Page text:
Off the Beaten Path in Portugal

Off the Beaten Path in Portugal

What better way to stray from the tourist trail than to take a local bus to a town you can’t pronounce? After a few days in Lagos, I felt this was the best way to discover a more authentic side of Portugal.

An hour and a half later, I hopped off the bus at this random town called Odeceixe. I walked into the center of town with the hopes that I’d find a place to stay that night. Channeling my inner American friendliness, I walked into the reception room of a small family run hotel and asked if I could stay there for the night. A kind man and woman replied to me in French that they had a free room. The couple’s home was downstairs, and there were about 9 or 10 rooms on the three floors above. The man gave me three old, rustic keys that looked as if they’d unlock a treasure chest, and explained the breakfast and check out times to me.

Once I got to my room, I unpacked my backpack and sat down on my bed in deep gratitude since this was the first night in a couple of weeks that I haven’t had to share a room with at least four or five other travelers. At around 5 p.m., I went on a search for food, which can usually be an interesting adventure when in a different country. When I walked out of the hotel, it was a ghost town. I felt like I was in an old movie set. I found the main and only town square and sat down at the most promising of the three restaurants in the square. The waiter at the bar shook his head at me, indicating that he wouldn’t be serving me. I gave him a look of utter confusion and slight desperation, and he came outside to tell me the restaurants here are closed from 3 to 7 p.m.

Quietly distraught, I left the restaurant and wandered around until I discovered the only pastry shop in town. I spoke to the waitress in English and was met with undisguised irritation. I switched to ordering in Spanish, which seemed to have gone better than my attempts in English. I stocked up on enough pastries to last me through the evening.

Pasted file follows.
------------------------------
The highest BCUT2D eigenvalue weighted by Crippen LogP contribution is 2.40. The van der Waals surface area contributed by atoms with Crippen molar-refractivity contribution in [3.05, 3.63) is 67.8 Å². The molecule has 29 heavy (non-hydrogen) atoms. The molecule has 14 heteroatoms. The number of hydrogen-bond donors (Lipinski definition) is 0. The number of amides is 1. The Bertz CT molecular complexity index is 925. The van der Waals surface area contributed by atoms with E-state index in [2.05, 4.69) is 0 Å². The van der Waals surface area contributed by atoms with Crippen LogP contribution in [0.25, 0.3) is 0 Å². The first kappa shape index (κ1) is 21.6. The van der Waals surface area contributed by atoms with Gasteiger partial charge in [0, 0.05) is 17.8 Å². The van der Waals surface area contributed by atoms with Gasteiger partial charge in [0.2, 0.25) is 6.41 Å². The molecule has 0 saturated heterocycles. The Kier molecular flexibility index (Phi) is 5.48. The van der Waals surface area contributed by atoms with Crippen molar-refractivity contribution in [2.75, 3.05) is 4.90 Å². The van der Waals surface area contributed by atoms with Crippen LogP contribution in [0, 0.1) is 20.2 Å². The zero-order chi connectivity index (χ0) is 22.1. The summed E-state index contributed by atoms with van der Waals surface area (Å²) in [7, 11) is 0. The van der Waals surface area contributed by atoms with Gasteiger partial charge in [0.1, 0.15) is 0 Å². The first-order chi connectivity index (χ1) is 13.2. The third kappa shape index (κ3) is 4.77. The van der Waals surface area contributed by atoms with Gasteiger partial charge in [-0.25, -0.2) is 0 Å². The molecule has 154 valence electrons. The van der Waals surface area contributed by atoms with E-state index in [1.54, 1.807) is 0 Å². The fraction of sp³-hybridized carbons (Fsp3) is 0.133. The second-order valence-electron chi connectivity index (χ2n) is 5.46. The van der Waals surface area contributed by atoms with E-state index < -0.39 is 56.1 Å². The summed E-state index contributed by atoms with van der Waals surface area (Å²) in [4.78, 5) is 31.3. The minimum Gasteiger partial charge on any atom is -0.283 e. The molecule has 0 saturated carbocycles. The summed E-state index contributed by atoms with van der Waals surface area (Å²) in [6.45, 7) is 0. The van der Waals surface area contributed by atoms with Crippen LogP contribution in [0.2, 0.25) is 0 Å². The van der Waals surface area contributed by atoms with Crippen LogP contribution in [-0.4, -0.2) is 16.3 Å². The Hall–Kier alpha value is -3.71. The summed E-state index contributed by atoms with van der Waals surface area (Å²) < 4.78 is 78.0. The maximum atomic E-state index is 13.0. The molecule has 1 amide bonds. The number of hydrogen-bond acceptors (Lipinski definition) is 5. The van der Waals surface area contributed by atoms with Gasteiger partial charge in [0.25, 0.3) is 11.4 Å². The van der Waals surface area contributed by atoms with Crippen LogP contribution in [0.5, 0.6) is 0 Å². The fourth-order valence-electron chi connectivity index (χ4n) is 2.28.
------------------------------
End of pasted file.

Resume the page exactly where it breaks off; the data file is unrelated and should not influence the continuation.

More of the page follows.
I spent the rest of the evening roaming around aimlessly in this sleepy town, feeling a bit sick with a cold and sorry for myself. I feared that my enthusiasm for travel might be slipping away. After some time, I retreated back into my cozy hotel room and took some medicine, reminding myself that tomorrow is a new day.

As I woke up the next morning, I pushed open the window to be greeted with birds chirping and a view of the town’s white buildings and orange tile roofs. I went downstairs and the hotel owner directed me to the room where breakfast was being served. He spoke with obvious enthusiasm as he described the array of food offered. Homemade honey, yogurt, strawberry and fig and lemon jam. It was a delightful way to start the day.

After breakfast, I headed out towards the only possible reason for someone to visit Odeceixe, Praia Odeceixe. This beach is rated one of the top 10 beaches in Portugal. To get to there from the village, you have to walk about 3 km alongside the Seixe River that then leads up to the Odeceixe beach. Shortly after I left the hotel, the owner called my name. I turned around only to find him running towards me with a bright yellow folded up beach umbrella. He offered it to me for the day. I was touched by the thoughtfulness. I continued on my journey with some pep in my step, seeing everything as amusing and wonderful. I loved this little town. The strange inhabitants who seemed to be giving me the death stare the night before were now smiling and waving at me as they watered their brightly colored plants. With this new and improved way of looking at life, I contemplated the phrase “when you smile at the world, the world smiles back”.